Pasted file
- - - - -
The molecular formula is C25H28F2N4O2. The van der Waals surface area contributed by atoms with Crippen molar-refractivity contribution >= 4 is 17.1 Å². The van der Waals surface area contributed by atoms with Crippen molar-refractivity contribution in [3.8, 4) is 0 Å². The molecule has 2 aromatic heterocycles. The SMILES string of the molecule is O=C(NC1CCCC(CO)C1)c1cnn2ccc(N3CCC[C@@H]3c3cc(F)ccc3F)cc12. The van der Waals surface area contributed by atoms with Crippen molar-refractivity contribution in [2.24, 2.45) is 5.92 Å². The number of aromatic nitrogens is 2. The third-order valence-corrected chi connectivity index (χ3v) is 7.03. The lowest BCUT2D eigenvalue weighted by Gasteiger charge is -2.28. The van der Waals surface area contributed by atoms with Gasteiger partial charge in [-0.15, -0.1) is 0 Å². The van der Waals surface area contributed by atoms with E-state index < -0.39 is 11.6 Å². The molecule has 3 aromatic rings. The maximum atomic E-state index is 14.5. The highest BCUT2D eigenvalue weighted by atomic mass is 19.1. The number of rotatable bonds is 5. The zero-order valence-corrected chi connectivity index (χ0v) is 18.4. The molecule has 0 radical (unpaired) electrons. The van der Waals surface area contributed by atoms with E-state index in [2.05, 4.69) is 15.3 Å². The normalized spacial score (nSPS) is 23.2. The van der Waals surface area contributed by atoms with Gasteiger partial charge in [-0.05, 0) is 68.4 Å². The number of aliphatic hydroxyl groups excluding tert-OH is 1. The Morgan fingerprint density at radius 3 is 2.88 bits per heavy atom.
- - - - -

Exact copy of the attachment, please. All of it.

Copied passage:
The molecular formula is C25H28F2N4O2. The van der Waals surface area contributed by atoms with Crippen molar-refractivity contribution >= 4 is 17.1 Å². The van der Waals surface area contributed by atoms with Crippen molar-refractivity contribution in [3.8, 4) is 0 Å². The molecule has 2 aromatic heterocycles. The SMILES string of the molecule is O=C(NC1CCCC(CO)C1)c1cnn2ccc(N3CCC[C@@H]3c3cc(F)ccc3F)cc12. The van der Waals surface area contributed by atoms with Crippen molar-refractivity contribution in [2.24, 2.45) is 5.92 Å². The number of aromatic nitrogens is 2. The third-order valence-corrected chi connectivity index (χ3v) is 7.03. The lowest BCUT2D eigenvalue weighted by Gasteiger charge is -2.28. The van der Waals surface area contributed by atoms with Gasteiger partial charge in [-0.15, -0.1) is 0 Å². The van der Waals surface area contributed by atoms with E-state index < -0.39 is 11.6 Å². The molecule has 3 aromatic rings. The maximum atomic E-state index is 14.5. The highest BCUT2D eigenvalue weighted by atomic mass is 19.1. The number of rotatable bonds is 5. The zero-order valence-corrected chi connectivity index (χ0v) is 18.4. The molecule has 0 radical (unpaired) electrons. The van der Waals surface area contributed by atoms with E-state index in [2.05, 4.69) is 15.3 Å². The normalized spacial score (nSPS) is 23.2. The van der Waals surface area contributed by atoms with Gasteiger partial charge in [-0.05, 0) is 68.4 Å². The number of aliphatic hydroxyl groups excluding tert-OH is 1. The Morgan fingerprint density at radius 3 is 2.88 bits per heavy atom.